It’s spadefish time for Carolina anglers
As spring continues to warm the waters along the coast of the Carolinas, spadefish show up at many of the nearshore reefs. Some are just a few miles off the beach, offering many anglers a shot at this hard-fighting fish.
Spadefish are reef dwellers that congregate in huge numbers. One unique aspect of these fish over most reef fish is that anglers can sight-fish for them. It takes a little bit of work to get them within range, but once anglers have done their homework, they can pick and choose which fish to target with a cast.
These fish are especially attracted to reefs in the 35 to 65 foot depths. And when anglers find the reefs on their electronics, they’ll find the majority of spadefish hanging tight to the largest structures of that reef. If the reef you’re fishing has five structures and the longest one is 40 feet, target that one. If your reef has a 40-foot structure and a 200-foot structure, go after the 200.
Once anchored above that largest piece of structure, anglers can fish for spadefish passively or aggressively. Passively pursuing these fish is simple: bottom-fishing. No matter what you’re catching, if spadefish are present, their curious nature will bring them to you. They will slowly rise up to the surface as if following the fish you’re reeling in.
When they reach the surface, spadefish will swim in the shade of the boat and peck at pieces of bait thrown to them. Some anglers fill fine mesh bags with shrimp or chum and dangle them in the water. This will keep spadefish interested, giving anglers a chance to target them with small pieces of shrimp, oyster meat or the fish’s favorite meal — small pieces of jellyfish.
Do a cannonball for spadefish
For anglers who want to target spadefish more aggressively, their day starts off with netting cannonball jellyfish before heading to the reef. Some days, these are easily collected. Other days, it may take hours. On tough days, many anglers find them just off the beaches.
Once at the reef, anglers thread a stringer or a straightened wire coat hanger through about six whole jellyfish, keeping some other jellyfish onboard for later. They add a weight of about 4 ounces to the bottom of the stringer, tie the top of the stringer to a heavy line on a big rod and reel, then lower the stringer to the reef.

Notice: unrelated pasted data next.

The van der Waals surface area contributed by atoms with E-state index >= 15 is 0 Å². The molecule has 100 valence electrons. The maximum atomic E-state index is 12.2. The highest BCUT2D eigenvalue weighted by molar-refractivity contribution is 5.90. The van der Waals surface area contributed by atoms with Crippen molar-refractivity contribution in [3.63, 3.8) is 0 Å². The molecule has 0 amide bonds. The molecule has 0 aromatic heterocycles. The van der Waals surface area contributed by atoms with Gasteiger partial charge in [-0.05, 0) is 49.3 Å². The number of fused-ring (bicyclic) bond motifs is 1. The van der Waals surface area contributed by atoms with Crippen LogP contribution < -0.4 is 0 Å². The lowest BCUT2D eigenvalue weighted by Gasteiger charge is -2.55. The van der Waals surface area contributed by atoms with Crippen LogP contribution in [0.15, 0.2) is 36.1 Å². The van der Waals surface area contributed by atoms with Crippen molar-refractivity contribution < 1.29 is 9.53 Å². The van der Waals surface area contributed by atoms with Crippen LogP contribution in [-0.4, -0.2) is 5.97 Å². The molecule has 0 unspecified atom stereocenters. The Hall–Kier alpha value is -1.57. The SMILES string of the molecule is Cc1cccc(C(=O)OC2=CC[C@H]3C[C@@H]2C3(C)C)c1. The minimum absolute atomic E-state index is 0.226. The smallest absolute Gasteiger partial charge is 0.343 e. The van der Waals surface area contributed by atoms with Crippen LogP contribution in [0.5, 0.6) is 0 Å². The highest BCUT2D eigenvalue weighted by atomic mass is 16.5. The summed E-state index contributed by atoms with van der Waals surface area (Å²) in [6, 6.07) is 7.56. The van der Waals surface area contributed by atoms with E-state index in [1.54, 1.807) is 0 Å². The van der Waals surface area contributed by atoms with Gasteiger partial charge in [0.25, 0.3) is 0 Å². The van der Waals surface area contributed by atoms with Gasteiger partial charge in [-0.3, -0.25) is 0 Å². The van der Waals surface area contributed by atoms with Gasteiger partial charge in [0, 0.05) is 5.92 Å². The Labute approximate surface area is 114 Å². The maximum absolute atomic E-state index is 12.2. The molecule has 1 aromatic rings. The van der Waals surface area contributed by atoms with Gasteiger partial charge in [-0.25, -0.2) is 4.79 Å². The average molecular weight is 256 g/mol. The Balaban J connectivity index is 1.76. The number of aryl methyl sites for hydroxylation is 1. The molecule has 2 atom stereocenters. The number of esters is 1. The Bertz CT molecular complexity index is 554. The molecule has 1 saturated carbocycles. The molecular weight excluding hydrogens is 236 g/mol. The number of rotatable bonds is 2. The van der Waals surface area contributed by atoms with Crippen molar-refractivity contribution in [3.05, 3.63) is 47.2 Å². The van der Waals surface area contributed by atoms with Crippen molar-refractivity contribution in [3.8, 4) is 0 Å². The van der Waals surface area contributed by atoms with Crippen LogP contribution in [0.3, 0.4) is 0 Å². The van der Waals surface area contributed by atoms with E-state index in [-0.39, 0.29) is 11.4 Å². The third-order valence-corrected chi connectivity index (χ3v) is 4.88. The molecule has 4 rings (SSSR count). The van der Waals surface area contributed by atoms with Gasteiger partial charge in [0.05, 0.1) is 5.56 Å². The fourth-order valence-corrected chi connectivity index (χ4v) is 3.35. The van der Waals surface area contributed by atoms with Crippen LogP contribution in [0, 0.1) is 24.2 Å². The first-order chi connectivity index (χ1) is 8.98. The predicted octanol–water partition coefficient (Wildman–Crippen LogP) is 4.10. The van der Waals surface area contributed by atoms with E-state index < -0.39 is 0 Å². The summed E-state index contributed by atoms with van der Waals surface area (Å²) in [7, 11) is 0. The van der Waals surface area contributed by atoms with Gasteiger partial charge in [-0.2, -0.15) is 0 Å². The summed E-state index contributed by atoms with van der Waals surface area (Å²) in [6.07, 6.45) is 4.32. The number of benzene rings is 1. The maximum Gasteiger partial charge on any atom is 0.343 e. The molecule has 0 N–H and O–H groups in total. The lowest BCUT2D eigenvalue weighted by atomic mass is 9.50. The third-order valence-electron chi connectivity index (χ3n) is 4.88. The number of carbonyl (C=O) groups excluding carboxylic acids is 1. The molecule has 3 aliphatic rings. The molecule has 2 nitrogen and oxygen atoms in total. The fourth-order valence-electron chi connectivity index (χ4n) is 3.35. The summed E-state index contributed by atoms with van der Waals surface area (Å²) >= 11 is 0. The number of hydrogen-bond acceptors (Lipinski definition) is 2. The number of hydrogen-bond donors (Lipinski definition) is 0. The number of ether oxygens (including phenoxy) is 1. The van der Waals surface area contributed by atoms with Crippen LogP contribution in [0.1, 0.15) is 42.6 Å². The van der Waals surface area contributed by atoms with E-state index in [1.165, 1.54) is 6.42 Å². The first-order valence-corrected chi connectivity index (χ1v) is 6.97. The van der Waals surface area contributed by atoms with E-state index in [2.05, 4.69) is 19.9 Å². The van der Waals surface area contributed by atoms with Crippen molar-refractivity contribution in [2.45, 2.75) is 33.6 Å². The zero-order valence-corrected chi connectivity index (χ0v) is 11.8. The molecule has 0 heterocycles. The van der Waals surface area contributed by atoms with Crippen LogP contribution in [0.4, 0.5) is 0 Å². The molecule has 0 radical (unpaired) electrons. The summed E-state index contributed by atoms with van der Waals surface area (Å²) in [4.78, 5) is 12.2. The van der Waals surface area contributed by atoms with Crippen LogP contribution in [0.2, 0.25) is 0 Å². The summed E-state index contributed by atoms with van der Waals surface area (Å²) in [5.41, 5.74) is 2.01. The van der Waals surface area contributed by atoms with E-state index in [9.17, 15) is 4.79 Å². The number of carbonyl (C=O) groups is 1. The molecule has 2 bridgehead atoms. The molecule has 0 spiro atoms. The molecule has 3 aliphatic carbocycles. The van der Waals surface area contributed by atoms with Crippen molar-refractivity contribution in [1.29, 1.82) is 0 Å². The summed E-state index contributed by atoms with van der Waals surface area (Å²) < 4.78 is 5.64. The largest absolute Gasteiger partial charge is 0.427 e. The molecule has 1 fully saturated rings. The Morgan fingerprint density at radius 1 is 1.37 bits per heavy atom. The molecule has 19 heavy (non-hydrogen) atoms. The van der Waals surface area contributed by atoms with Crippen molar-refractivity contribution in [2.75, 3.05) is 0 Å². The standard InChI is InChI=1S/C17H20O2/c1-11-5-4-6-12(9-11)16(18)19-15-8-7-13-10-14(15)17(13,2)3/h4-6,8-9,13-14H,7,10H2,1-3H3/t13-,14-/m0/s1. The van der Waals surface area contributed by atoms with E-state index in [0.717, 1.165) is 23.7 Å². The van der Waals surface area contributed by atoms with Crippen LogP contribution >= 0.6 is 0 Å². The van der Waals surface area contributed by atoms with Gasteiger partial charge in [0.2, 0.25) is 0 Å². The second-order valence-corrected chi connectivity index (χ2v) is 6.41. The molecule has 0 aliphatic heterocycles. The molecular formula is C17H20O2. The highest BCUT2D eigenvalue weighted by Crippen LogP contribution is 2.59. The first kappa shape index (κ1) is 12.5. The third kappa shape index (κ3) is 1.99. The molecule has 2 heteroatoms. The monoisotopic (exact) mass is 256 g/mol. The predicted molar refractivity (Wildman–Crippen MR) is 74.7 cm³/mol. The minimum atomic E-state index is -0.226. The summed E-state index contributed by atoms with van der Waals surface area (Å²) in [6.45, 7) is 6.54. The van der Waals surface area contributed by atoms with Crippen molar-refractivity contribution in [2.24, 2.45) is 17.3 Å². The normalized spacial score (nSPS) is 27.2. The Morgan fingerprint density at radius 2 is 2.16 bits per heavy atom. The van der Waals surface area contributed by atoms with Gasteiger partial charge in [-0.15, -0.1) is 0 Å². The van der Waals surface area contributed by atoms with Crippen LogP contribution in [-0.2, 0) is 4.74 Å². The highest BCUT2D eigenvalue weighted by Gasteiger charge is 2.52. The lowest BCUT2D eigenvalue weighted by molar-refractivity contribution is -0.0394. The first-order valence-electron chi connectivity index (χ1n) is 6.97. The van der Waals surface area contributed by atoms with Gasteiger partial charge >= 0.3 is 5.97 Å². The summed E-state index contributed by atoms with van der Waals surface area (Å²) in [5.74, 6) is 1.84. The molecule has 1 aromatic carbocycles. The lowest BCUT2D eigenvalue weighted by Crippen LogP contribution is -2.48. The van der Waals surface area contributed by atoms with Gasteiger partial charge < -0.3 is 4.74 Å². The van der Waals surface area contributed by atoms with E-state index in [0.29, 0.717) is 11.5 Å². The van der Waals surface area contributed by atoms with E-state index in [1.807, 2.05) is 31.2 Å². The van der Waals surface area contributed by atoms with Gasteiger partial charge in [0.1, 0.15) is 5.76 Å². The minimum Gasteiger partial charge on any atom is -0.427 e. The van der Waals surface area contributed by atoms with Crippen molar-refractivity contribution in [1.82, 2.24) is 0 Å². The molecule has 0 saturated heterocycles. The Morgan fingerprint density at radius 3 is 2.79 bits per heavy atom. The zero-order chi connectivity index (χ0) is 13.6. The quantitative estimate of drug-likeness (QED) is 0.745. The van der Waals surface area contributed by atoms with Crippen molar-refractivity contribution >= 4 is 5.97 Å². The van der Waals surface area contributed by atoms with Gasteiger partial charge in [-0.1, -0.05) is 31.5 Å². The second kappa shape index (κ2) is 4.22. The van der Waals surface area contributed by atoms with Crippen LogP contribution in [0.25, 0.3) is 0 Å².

The angler will feel the finicky bites of spadefish once the jellyfish have reached the right depth. Then it’s time to slowly reel the stringer up, pausing to make sure the fish continue to peck at it.
When the stringer is just below the surface and surrounded by spadefish, it’s time to put that rod in a rod holder to keep the jellyfish balls in place. The spadefish will nibble at the jellyfish, swimming off to eat pieces they see break away.
Now it’s time for anglers to bait Nos. 1 to 4 hooks with small pieces cut from the jellyfish. Then, they pick out the spadefish they want to target and pitch the bait to it. It’s not uncommon for several spades to go after a piece of bait, so anglers need to be ready for a quick bite.
That bite is usually most surprising for first-time spadefish anglers.
A big surprise
Seeing a spadefish only 10 or 15 feet from the boat, they assume they’ll yank the fish in the boat on the hookset. Instead, the hookset is the beginning of one of the hardest fights they’ll ever experience, even from a small spadefish.
As long as you keep the stringer of jellyfish in the water, spadefish should continue to congregate around it. They don’t get particularly spooky when one of their fellow spadefish gets hooked, so you should be able to continue catching them for some time.
When targeting spadefish, it’s best to use gear that is slightly underpowered for most reef-fishing applications. This allows anglers to cast the small, light pieces of jellyfish accurately. Most anglers use 2500 to 3000 series spinning reels, medium or medium-light rods, and 15-pound test fluorocarbon.
No. 1 through No. 4 hooks and the bait itself usually provide enough weight to cast without adding weight to the line. This allows the bait to float naturally in front of the fish. Anglers sometimes use a bobber to keep the bait in the strike zone longer.
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